All notes from Archives | Notes on Looking

Yann Novak “Doppler.Shift” at Commonwealth and Council

Foreward I walk as though entranced, when I walk in a familiar place. Chapter One In my mind, I hear laughter down the hall; I remember the last opening I attended, and the one before that and the one before that; I think of the afternoons when I’ve climbed the stairs and traversed this hall alone, and with David; I think of times I’ve spent here with Young, looking at art and sharing an experience with whoever was visiting. Here is where I prepare myself for what lies ahead; here is a space of cleansing and of conscious breaths and of quiet, zen-like pleasure. Here is a space of leaving. This darkened space, this truly liminal span of corridor is rich with history; it encompasses anticipation and intellectual pleasure and drunken promises and love. My body makes echoes here; as it moves it animates the space. The hallway returns this favor by animating my memory. A faint scent of cigarettes and dust and plaster, and the feel of air on my skin as it passes, completes the magic. Yann Novak has done us the service of honoring Commonwealth and Council’s nearly mythological hallway with two works of art. A quiet drone composition plays, and it alters as I move, tones growing more and less resonant. I hear, or I imagine I hear additional “instruments” entering the aural space of the pulse (bell-like, organ-like), changing it, and then dissipating into the new, jointly created pulse. Walking the length of the corridor again, I find two distinct compositions; the second sounds rounder, and hollow and like it is made from human voices in a polyphonous...

Mary Hill in “SomeTimeApart” at Commonwealth and Council

Mary Hill shows two bodies of work in SomeTimeApart, titled Figure Drawing I through III, and Power Bottom I through IV, along with a group of give-away Risograph prints. (Risograph is an ink-based duplication system using a master, or stencil.) The prints reproduce in 11 x 17 inch format side by side pages, possibly from a figure drawing book, of a male and a female figure. The woman is nude, the man wears a white jock. The models are posed on rectangular and cube-shaped bases. The effect of these photos is something like illustrations from Joy of Sex: anodyne, yet erotic with sweet charm; human rather than idealized; on the verso are printed quotes, such as “I know a power bottom when I fuck one.” and “And you can never touch a girl in the same way more than once.” Figure Drawing I, II, and III use these Risograph prints with added color Xeroxing. Here, a pair of hands is photographed while holding the initial prints, and the hands are emphasized through repetition. These images are layered in a way that makes me think each is done with a separate pass through the Risograph printer. The layers make a direct reference to time: each passage through the cylinder is indicated. The multiple presence of the hands refer to another sort of time, to the time in my head, where I imagine the artist holding and considering the pages again and again; I can also imagine myself, looking down and finding my hands doing the same thing. This is conceptually sweet in a way that mirrors the sweetness of the original images. Relative innocence as a strategy feels right for these post-jaded times. I can imagine...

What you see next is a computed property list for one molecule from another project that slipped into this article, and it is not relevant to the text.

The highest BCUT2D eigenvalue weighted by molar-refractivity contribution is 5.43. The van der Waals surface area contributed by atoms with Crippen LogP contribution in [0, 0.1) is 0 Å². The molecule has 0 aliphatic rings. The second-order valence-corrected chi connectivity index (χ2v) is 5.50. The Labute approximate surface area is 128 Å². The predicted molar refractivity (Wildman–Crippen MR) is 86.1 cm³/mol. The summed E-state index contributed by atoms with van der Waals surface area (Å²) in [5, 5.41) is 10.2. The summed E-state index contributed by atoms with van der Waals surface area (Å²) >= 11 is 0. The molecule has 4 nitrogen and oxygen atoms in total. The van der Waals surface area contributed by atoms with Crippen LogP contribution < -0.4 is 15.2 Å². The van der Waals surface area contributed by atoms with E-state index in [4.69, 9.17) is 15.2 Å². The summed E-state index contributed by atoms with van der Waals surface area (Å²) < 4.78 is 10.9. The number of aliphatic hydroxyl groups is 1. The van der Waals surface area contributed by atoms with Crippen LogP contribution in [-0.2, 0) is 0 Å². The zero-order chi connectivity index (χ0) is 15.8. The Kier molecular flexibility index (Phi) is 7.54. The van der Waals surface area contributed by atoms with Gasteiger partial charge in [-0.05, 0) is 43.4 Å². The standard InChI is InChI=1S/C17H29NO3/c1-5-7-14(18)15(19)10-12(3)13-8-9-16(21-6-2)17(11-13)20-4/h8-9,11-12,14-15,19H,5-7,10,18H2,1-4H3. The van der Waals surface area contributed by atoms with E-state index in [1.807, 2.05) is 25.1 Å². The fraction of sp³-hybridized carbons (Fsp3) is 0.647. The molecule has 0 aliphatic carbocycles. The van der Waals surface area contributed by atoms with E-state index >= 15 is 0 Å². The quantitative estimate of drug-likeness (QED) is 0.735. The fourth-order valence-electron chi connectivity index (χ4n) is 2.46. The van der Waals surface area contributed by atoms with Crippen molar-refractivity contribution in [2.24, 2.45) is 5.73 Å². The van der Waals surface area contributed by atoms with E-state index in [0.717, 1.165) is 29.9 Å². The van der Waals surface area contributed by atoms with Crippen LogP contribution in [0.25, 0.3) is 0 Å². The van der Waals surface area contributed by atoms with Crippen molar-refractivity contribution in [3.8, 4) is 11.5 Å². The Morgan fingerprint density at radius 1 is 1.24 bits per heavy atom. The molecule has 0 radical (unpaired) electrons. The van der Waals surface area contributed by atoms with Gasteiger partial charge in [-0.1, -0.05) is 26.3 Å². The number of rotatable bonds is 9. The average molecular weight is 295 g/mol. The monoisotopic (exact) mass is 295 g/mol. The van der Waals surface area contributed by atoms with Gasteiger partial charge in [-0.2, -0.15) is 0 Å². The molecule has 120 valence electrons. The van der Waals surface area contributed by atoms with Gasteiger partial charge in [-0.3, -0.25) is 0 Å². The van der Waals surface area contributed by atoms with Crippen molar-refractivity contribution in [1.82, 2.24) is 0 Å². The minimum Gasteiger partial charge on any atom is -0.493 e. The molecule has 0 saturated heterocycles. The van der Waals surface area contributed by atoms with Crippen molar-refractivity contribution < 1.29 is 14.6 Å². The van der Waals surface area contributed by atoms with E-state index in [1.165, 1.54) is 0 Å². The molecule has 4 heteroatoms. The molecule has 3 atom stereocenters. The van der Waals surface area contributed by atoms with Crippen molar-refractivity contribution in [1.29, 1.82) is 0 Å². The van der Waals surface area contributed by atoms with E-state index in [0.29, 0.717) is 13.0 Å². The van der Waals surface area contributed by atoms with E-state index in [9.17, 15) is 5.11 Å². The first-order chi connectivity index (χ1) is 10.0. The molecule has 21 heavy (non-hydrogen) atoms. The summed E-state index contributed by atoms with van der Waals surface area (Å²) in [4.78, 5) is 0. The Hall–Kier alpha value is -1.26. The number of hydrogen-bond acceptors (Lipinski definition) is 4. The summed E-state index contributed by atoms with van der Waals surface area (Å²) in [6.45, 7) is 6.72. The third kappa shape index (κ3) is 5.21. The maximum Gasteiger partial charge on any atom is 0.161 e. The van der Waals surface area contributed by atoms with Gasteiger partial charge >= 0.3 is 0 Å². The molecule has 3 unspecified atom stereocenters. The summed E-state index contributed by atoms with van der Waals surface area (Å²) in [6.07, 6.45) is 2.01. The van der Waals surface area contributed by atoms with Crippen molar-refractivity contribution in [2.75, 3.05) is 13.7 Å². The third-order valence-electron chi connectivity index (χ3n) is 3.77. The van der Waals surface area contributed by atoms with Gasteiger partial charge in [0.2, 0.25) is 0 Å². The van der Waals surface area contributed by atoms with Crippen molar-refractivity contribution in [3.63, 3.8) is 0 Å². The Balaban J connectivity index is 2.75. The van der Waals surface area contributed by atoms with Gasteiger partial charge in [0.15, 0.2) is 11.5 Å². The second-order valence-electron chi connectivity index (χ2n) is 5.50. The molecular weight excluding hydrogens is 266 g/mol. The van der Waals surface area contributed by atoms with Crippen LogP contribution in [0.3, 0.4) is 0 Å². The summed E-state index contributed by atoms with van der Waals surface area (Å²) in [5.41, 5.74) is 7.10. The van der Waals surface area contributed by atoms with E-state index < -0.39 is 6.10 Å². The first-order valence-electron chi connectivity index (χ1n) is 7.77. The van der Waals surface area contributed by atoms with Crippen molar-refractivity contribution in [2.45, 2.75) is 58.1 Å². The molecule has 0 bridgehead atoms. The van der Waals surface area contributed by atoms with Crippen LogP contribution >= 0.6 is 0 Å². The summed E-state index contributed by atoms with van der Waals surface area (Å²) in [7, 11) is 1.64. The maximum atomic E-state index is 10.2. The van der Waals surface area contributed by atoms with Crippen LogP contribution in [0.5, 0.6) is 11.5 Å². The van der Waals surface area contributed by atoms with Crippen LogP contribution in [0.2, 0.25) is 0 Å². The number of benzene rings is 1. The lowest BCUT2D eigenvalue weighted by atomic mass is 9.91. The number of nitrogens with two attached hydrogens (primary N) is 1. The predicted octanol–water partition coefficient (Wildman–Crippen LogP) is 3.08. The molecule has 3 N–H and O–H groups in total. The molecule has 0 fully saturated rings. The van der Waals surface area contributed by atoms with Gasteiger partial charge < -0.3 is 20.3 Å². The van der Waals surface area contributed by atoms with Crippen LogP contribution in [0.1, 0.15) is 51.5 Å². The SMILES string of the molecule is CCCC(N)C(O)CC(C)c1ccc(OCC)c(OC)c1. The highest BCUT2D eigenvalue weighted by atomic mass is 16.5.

Between thought and expression, lies a lifetime—John Pearson considers “James Welling: Monograph”

Between thought and expression, lies a lifetime. – Lou Reed (1) Monograph is a survey exhibition of the photographer James Welling’s work from the late 1970s to the present.  My interest here is to consider the artist’s photographs as well as the installation of the exhibition at the Hammer Museum through photographic associations, excerpts of published interviews with the artist, and various, sometimes contradictory, ideas about photography.  Writing about photographs I find myself preoccupied by the world – what the artist makes of it with the photograph, how the photograph informs that relationship.  And this connection built from the index, record, trace that is a photograph is where I find myself negotiating meaning. The photograph, inherently mechanical, inherently systematic, is unique in its alignment with a single unruly and impulsive sense: vision.  And vision’s association with one’s attention suggests that looking at a photograph is seeing the photographer’s attention. You look at what was looked at by the artist.  The photograph offers attention, consideration, and discovery of the artist’s surroundings.  It manifests perception and makes a sense of the world.  I’m thinking about a photography rooted in observation. “No.  I think that, in general–and this includes a lot of what I see in Chelsea even more than what I see from students at Yale–there’s a failure to understand how much richer in surprise and creative possibility the world is for photographers in comparison to their imagination.  This is an understanding that an earlier generation of students, and photographers, accepted as a first principle.  Now ideas are paramount, and the computer and Photoshop are seen as the engines to stage...